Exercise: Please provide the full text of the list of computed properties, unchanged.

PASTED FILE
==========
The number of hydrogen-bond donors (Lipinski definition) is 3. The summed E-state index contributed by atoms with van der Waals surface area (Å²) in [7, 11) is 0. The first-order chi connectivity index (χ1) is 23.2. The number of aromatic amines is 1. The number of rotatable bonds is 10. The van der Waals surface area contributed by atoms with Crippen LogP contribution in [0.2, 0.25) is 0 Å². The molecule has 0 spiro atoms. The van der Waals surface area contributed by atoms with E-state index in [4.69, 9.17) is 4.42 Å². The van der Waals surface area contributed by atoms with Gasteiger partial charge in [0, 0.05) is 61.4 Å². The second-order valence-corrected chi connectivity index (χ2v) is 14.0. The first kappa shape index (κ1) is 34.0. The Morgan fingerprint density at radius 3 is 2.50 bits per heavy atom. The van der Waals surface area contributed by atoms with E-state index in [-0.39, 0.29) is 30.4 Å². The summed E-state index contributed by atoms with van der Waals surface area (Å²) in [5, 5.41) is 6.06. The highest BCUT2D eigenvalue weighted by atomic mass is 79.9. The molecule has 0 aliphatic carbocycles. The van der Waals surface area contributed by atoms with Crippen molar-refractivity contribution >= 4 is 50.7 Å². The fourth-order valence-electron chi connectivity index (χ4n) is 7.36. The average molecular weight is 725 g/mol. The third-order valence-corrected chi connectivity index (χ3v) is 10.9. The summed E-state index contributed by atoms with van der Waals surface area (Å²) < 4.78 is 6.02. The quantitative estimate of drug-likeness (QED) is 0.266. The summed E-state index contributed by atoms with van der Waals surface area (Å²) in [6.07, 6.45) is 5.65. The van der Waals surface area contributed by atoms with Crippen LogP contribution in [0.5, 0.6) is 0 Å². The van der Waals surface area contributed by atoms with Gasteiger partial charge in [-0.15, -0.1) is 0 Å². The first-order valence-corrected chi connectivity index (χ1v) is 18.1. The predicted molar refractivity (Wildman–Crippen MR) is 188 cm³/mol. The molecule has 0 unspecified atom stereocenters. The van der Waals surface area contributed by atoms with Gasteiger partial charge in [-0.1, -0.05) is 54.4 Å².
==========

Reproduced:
The number of hydrogen-bond donors (Lipinski definition) is 3. The summed E-state index contributed by atoms with van der Waals surface area (Å²) in [7, 11) is 0. The first-order chi connectivity index (χ1) is 23.2. The number of aromatic amines is 1. The number of rotatable bonds is 10. The van der Waals surface area contributed by atoms with Crippen LogP contribution in [0.2, 0.25) is 0 Å². The molecule has 0 spiro atoms. The van der Waals surface area contributed by atoms with E-state index in [4.69, 9.17) is 4.42 Å². The van der Waals surface area contributed by atoms with Gasteiger partial charge in [0, 0.05) is 61.4 Å². The second-order valence-corrected chi connectivity index (χ2v) is 14.0. The first kappa shape index (κ1) is 34.0. The Morgan fingerprint density at radius 3 is 2.50 bits per heavy atom. The van der Waals surface area contributed by atoms with E-state index in [-0.39, 0.29) is 30.4 Å². The summed E-state index contributed by atoms with van der Waals surface area (Å²) in [5, 5.41) is 6.06. The highest BCUT2D eigenvalue weighted by atomic mass is 79.9. The molecule has 0 aliphatic carbocycles. The van der Waals surface area contributed by atoms with Crippen molar-refractivity contribution >= 4 is 50.7 Å². The fourth-order valence-electron chi connectivity index (χ4n) is 7.36. The average molecular weight is 725 g/mol. The third-order valence-corrected chi connectivity index (χ3v) is 10.9. The summed E-state index contributed by atoms with van der Waals surface area (Å²) < 4.78 is 6.02. The quantitative estimate of drug-likeness (QED) is 0.266. The summed E-state index contributed by atoms with van der Waals surface area (Å²) in [6.07, 6.45) is 5.65. The van der Waals surface area contributed by atoms with Crippen LogP contribution in [0.5, 0.6) is 0 Å². The van der Waals surface area contributed by atoms with Gasteiger partial charge in [-0.15, -0.1) is 0 Å². The first-order valence-corrected chi connectivity index (χ1v) is 18.1. The predicted molar refractivity (Wildman–Crippen MR) is 188 cm³/mol. The molecule has 0 unspecified atom stereocenters. The van der Waals surface area contributed by atoms with Gasteiger partial charge in [-0.1, -0.05) is 54.4 Å².